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Article

Lactobacillus rhamnosus GG and Biochemical Agents Enrich the Shelf Life of Fresh-Cut Bell Pepper (Capsicum annuum L. var. grossum (L.) Sendt)

1
Department of Medical Biotechnology, College of Biomedical Sciences, Kangwon National University, Chuncheon 24341, Korea
2
Department of Food Science and Biotechnology College of Biotechnology and Bioscience, Kangwon National University, Chuncheon 24341, Korea
*
Author to whom correspondence should be addressed.
Foods 2020, 9(9), 1252; https://doi.org/10.3390/foods9091252
Received: 28 July 2020 / Revised: 21 August 2020 / Accepted: 2 September 2020 / Published: 7 September 2020

Abstract

This work analyzed the individual and combined effects of biochemical additives and probiotic strain Lactobacillus rhamnosus GG on red and yellow fresh-cut bell pepper (R- and Y-FCBP, respectively) stored at two different temperatures (4 °C and 15 °C) for 15 days. The results revealed that the combined application of biochemical additives and L. rhamnosus GG inhibited the colonization of total bacterial counts (25.10%), total Salmonella counts (38.32%), total Listeria counts (23.75%), and total fungal counts (61.90%) in FCBP. Total bacterial colonization was found to be higher in R-FCBP (1188.09 ± 9.25 CFU g−1) than Y-FCBP (863.96 ± 7.21 CFU g−1). The storage at 4 °C was prevented 35.38% of microbial colonization in FCBP. Importantly, the L. rhamnosus GG count remained for up to 12 days. Moreover, the combined inoculation of the biochemical additives and L. rhamnosus GG treatments (T3) maintained the quality of R- and Y-FCBP for up to 12 days at 4 °C without any loss of antioxidant properties. This work reports the successful utilization of L. rhamnosus GG as a preservative agent for maintaining the quality of FCBP by preventing microbial colonization.
Keywords: probiotics; Lactobacillus rhamnosus; bell pepper; food quality; foodborne probiotics; Lactobacillus rhamnosus; bell pepper; food quality; foodborne

1. Introduction

Bell pepper (in other words, paprika or sweet pepper) is one of the leading greenhouse products in South Korea. Annually, about 20,000 tons of bell pepper is produced and exported to various countries. In particular, 60% of Korean bell pepper are commercialized in Japanese markets [1,2]. However, the transportation of bell pepper in the form of fresh-cut products (FCP) is more voluminous in terms of kilograms than that of whole bell pepper, using the same container, and this can increase the economic value and reduce the transportation charges. Moreover, people are very interested in consuming the fresh-cut form of the sweet pepper without loss of nutritional value. However, there is a high risk of food pathogen contamination during the preparation of fresh-cut bell pepper (FCBP) by cutting, peeling, and slicing methods, which lead to tissue damage, the release of nutrients, and attraction of microbial contamination, resulting in the loss of flavor and texture, as well as browning [3]. Moreover, the consumption of improperly processed FCP may lead the severe illness to human. A list of food pathogen (Salmonella, Escherichia coli, or Listeria monocytogenes)-based outbreaks have been reported in past decades, such as the infection of listeriosis by L. monocytogenes due to consumption of various fresh fruits and vegetables [4] in 1994, E. coli (O11:H7) infection in the United States [5], and Shiga toxin-producing E. coli O104 causing hemolytic–uremic syndrome in Europe in 2014 [6]. Moreover, L. monocytogenes are associated with 20–30% of the fatalities, which is higher than that of other foodborne pathogens [7], and its contaminations in raw foods and lettuce have been reported from the China and Korea, respectively, which caused the listeriosis [8,9]. The E. coli O157: H7 and Listeria spp are known to significantly contaminate several fresh products of lettuce, cucumber, carrot, soybean sprouts, packed fresh-cut salad, apples, melon, and peaches [9,10,11,12,13,14]. The Korea Food and Drug administration (KFDA) has provided prevention measures to control the foodborne pathogenic (Salmonella sp., Listeria sp., E. coli, and fungi, etc.) infections [15]. Also, another report has consolidated the global foodborne outbakes related to the FCP and key prevention measures [16].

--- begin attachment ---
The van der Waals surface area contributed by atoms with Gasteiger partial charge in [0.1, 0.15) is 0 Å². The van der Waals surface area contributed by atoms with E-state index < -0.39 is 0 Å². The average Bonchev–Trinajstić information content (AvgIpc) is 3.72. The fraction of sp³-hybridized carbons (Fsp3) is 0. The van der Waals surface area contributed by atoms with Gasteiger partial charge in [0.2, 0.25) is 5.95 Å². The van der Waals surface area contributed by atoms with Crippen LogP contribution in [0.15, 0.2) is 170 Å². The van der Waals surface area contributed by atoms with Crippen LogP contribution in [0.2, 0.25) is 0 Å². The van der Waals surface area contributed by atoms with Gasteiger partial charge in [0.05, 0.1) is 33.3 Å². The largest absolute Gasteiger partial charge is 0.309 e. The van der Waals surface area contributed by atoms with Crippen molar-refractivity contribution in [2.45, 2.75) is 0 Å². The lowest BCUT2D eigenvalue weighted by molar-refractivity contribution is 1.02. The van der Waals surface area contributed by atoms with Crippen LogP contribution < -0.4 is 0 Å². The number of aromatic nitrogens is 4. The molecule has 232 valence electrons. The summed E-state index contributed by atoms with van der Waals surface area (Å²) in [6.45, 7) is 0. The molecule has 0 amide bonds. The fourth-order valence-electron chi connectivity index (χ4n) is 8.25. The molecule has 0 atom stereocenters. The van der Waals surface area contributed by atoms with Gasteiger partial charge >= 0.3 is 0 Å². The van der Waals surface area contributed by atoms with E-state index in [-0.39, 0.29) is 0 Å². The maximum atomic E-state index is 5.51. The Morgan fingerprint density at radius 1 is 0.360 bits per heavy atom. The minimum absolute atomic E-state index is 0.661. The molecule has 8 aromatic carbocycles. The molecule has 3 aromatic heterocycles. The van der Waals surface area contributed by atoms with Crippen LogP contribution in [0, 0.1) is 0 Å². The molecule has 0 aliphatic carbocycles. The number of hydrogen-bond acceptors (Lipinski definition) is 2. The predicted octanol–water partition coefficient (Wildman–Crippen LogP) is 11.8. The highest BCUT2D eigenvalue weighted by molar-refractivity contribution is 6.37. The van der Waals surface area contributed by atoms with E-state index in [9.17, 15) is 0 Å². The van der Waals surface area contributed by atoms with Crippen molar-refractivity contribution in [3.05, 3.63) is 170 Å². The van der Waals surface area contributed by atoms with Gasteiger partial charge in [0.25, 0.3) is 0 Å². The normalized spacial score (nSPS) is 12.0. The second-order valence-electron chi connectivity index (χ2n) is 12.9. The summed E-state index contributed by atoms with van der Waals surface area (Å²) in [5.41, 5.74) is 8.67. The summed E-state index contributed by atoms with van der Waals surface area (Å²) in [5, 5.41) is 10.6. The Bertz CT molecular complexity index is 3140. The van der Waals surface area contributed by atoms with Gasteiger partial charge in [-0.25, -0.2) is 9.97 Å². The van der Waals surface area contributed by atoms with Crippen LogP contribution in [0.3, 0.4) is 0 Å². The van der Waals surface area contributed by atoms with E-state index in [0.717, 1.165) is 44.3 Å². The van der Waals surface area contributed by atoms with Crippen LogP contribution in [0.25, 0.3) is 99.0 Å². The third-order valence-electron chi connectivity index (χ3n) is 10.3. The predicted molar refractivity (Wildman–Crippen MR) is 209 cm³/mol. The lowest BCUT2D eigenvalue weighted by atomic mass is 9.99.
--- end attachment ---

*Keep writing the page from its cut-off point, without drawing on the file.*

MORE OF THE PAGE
To inhibit microbial contamination in FCP, several processing methods are currently applied, including low-temperature refrigeration, minimal processing, sanitization solution washing (hydrogen peroxide, chlorine, ozone, and organic acids), anti-browning agents, chemical dipping in edible coating, and antibacterial essential oil treatments [17,18,19,20]. However, the effect of these approaches are different based on the response of the FCP; therefore, it is important to optimize appropriate conditions to expand the shelf life of FCP based on the fruits and vegetables [19]. Therefore, a novel invention is needed for hygienic food processing and storage to avoid food safety-related issues and maintain the good quality of FCP for better transportation and direct commercialization [3]. However, among various sanitizer-based treatments, the biopreservation techniques using living probiotic lactic acid bacteria (LAB) are promising as far as having an inhibitory effect on foodborne pathogens through the production of various metabolites, such as lactic acids and peptides [21,22]. Also, probiotics are advantageous to the host by improving intestinal microbiota and immunity [22]. Some of the probiotics are known to be utilized as preservative agents for FCP, and particularly L. rhamnosus GG is reportedly expanding the shelf life of FCP, such as pineapple, apple, pears, and melon [23,24,25,26]. However, there is no work reporting the utilization of L. rhamnosus GG to expand the shelf life of FCBP. Therefore, the present work tested the effect of L. rhamnosus GG combined with biochemical additives on the shelf life of FCBP.